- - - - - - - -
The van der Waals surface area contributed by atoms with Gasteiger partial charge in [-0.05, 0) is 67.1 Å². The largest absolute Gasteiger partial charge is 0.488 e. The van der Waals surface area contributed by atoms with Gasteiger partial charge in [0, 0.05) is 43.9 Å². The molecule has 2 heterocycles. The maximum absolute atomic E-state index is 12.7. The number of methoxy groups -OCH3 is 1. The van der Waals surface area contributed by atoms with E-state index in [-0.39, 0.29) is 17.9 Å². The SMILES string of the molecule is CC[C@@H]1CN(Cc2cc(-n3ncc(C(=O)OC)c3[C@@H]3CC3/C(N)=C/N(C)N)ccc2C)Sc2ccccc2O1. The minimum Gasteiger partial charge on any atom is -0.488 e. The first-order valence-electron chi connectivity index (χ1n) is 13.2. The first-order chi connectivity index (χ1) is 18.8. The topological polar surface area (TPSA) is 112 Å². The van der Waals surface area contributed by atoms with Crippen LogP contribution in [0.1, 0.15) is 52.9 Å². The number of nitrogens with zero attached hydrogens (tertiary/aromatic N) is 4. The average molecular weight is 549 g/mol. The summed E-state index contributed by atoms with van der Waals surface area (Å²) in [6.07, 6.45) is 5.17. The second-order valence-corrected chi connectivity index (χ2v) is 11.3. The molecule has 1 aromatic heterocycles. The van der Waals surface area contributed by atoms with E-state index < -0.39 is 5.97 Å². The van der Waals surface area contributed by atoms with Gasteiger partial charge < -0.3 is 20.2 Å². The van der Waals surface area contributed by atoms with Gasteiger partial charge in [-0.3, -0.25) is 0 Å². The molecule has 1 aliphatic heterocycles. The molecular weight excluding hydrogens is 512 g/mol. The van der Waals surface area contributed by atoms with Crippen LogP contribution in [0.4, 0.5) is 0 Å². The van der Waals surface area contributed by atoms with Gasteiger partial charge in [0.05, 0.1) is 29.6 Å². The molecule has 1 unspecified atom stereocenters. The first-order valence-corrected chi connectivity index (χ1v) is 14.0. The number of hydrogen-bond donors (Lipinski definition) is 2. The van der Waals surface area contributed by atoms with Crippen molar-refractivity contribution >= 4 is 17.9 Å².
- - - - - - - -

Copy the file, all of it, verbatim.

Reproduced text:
The van der Waals surface area contributed by atoms with Gasteiger partial charge in [-0.05, 0) is 67.1 Å². The largest absolute Gasteiger partial charge is 0.488 e. The van der Waals surface area contributed by atoms with Gasteiger partial charge in [0, 0.05) is 43.9 Å². The molecule has 2 heterocycles. The maximum absolute atomic E-state index is 12.7. The number of methoxy groups -OCH3 is 1. The van der Waals surface area contributed by atoms with E-state index in [-0.39, 0.29) is 17.9 Å². The SMILES string of the molecule is CC[C@@H]1CN(Cc2cc(-n3ncc(C(=O)OC)c3[C@@H]3CC3/C(N)=C/N(C)N)ccc2C)Sc2ccccc2O1. The minimum Gasteiger partial charge on any atom is -0.488 e. The first-order valence-electron chi connectivity index (χ1n) is 13.2. The first-order chi connectivity index (χ1) is 18.8. The topological polar surface area (TPSA) is 112 Å². The van der Waals surface area contributed by atoms with Crippen LogP contribution in [0.1, 0.15) is 52.9 Å². The number of nitrogens with zero attached hydrogens (tertiary/aromatic N) is 4. The average molecular weight is 549 g/mol. The summed E-state index contributed by atoms with van der Waals surface area (Å²) in [6.07, 6.45) is 5.17. The second-order valence-corrected chi connectivity index (χ2v) is 11.3. The molecule has 1 aromatic heterocycles. The van der Waals surface area contributed by atoms with E-state index < -0.39 is 5.97 Å². The van der Waals surface area contributed by atoms with Gasteiger partial charge < -0.3 is 20.2 Å². The van der Waals surface area contributed by atoms with Gasteiger partial charge in [-0.3, -0.25) is 0 Å². The molecule has 1 aliphatic heterocycles. The molecular weight excluding hydrogens is 512 g/mol. The van der Waals surface area contributed by atoms with Crippen LogP contribution in [0.4, 0.5) is 0 Å². The van der Waals surface area contributed by atoms with Gasteiger partial charge in [0.05, 0.1) is 29.6 Å². The molecule has 1 unspecified atom stereocenters. The first-order valence-corrected chi connectivity index (χ1v) is 14.0. The number of hydrogen-bond donors (Lipinski definition) is 2. The van der Waals surface area contributed by atoms with Crippen molar-refractivity contribution >= 4 is 17.9 Å².